I betcha Gary Mundy could make you some... but I'm not entirely sure if he's back to work yet. I thought I had read on here that he wasn't making leathers for a while. Anyways, I got my trainer a pair of 64" leathers two Christmas's ago. She loved them and they were so incredibly soft. They are only single-ply... but they are very nice quality and cheap, but not cheaply made .
I'll see if I can dig up Gary's info for you.
Here's the info I found from another CoTHer's post:
I offer money back guarantee within 10 days of receipt of leathers if not satisfied.
If you are unsure of length, I've developed an algorithm that
might help. Measure your inseam and multiply that figure times 1.75.
E.g., 31" x 1.75 = 54.25. I don't guarantee this to be universally
accurate for all people and all saddles but it is a rough measurement.
If you use metric, I will convert to inches. Leathers are measured from the very tip of the buckle to the farthest (No. 1) hole.
Hole Spacing: 12 holes spaced @ 1 3/8", or desired number of holes and
(Note: I recommend spacing holes no closer than 3/4" due to possible weakening of the leather and the fact that in a loop such as a stirrup leather, moving one hole alters overall length only 1/2 the distance. That is, with 1/2" spacing, e.g., moving one hole changes actual length by only 1/4". Spacing at 3/4" with 20 holes offers plenty of adjustment. In general, I recommend the shorter the inseam of the rider, the closer the hole spacing, and vice versa.
Numbering: 1/8", 1/4" (most commonly preferred), or 3/8" (fancy) numbers (Note: With hole spacing under 1", I do not recommend the 3/8" numbers.)
Thread: I use size 277 nylon thread (51.5 lb. tensile strength). Thread color will match leather unless you specify white.
Edges: All four edges are beveled, dyed, conditioned and slicked by
hand. I also offer creased edges if desired. Creased edges enhance
appearance of leathers.
Monogram Option: I will monogram your leathers with up to three initials on the tip if desired. Lettering is with 3/8" decorative stamp. I can
also throw in a flower if desired. This makes identification a cinch.
(No extra charge.)
Rough Side Out Option: I normally make leathers with smooth (top grain) side out, the customary way. However, if customer prefers, I will make with rough (flesh) side out. Several makers such as Passier and Courbette offer this style.
Manufacturing: I custom make each set of leathers one order at a time to customer's specifications. Stitching is performed with the best medium to heavy leather sewing machine on the market, the Durkopp Adler 205-370. All ends are back tacked to ensure strength and will not unravel. Wrapping near buckle is meticulously performed by hand.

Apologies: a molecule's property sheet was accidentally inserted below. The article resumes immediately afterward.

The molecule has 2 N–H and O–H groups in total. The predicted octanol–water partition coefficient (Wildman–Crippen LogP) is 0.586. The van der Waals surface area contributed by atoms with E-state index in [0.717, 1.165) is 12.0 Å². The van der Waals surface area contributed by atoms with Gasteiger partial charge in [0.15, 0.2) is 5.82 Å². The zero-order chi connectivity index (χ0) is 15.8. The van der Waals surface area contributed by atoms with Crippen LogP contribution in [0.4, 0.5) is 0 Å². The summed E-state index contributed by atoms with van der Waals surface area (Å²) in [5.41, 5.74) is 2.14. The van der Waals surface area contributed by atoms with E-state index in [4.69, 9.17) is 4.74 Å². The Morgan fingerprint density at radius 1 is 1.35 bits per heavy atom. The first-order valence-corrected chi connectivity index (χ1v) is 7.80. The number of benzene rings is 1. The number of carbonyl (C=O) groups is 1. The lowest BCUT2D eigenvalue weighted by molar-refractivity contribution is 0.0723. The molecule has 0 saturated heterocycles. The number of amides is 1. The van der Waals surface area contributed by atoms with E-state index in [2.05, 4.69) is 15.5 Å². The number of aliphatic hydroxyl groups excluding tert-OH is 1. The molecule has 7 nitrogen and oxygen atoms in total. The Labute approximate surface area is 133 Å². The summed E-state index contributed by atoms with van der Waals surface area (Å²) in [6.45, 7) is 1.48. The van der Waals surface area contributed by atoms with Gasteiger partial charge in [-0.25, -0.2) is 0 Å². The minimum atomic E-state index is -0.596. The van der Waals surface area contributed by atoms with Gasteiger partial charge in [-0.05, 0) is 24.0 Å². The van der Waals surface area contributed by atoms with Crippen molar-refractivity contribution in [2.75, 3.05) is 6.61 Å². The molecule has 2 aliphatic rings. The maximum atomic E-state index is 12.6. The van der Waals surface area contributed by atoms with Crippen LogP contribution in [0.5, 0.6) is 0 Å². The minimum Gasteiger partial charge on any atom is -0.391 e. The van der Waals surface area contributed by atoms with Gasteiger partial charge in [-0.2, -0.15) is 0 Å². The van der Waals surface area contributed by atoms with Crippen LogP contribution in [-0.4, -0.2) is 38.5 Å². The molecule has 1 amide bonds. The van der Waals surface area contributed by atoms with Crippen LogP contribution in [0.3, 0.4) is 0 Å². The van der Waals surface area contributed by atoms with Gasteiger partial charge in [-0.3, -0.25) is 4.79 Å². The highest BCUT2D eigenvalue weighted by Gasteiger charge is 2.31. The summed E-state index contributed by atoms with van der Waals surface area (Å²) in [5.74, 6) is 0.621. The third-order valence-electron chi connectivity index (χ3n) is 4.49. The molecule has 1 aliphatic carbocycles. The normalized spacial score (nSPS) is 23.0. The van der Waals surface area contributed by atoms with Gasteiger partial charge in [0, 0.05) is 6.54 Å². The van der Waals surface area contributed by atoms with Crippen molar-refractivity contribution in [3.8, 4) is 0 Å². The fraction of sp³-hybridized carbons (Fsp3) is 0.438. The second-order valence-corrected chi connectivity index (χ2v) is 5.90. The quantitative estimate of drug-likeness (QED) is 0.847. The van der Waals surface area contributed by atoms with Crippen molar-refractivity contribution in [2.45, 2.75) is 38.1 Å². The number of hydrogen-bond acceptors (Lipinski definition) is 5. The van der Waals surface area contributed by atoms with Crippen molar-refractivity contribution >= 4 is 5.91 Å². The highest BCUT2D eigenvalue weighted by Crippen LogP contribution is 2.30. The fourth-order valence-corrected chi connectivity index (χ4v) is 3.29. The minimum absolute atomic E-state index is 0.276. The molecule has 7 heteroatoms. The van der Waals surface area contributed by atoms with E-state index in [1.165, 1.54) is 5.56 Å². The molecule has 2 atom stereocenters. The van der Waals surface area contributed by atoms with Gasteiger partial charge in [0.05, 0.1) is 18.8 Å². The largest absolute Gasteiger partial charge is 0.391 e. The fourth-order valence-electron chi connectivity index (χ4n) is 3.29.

All leather is the same, just different colors. I.e., I use only Premium
Select Hermann Oak Leather Company, St. Louis, MO, 12/13 oz., "English" Bridle Leather from ONLY the BACK of the hide. The back is the strongest part of the hide.
Payment: PayPal to firstname.lastname@example.org ; Cashiers Check; Money Order; Personal Check (allow 10 days clearance). Due to administrative problems, I must insist that buyers outside U.S. pay only by PayPal in U.S. currency.
Shipping: I nearly always ship within two or three business days of
receiving payment. If payment is by personal check, I ship within ten
business days of receipt of check. I ship via U.S. Priority Mail.
Delivery is advertised in Postal Service web site at 2-3 business days
anywhere within the 48 states for Priority Mail--this usually holds true.
To summarize here are the choices offered:
1. Color: Havana, black, chestnut, or London tan
2. Width: 1" or 1 1/8"
4. Hole Spacing and Number of Holes
5. Number Size
6. Regular or Creased Edges
7. Smooth Side or Rough Side Out
8. Monogrammed with initials if desired
Stirrup leathers, along with the girth, are subjected to more wear and tear than any part of the saddle. To maintain English stirrup leathers in good condition, prevent drying out, and extend their useful life, they must be properly cleaned and conditioned regularly. Many top manufacturers like Passier, e.g., recommend cleaning with saddle soap and application of leather dressing on a weekly basis. It is also very important to store your leathers out of direct sun light and, if possible, in a climate controlled area. In areas with low humidity, excessive drying can cause cracking and deterioration. Just wiping off the horse sweat after use helps but a good cleaning and conditioning is a must. Never use Neetsfoot oil on your leathers as this will weaken the fibers, darken the leather, and cause excessive stretching. All leathers will show wear and some loss of color over time, particularly black leathers. Some care products may accelerate these effects and also harden the leather.
Best regards and thanks again!
Gary L. Mundy
Gary's Leather Shop
R. R. # 1, Box 283
Mitchell, Indiana 47446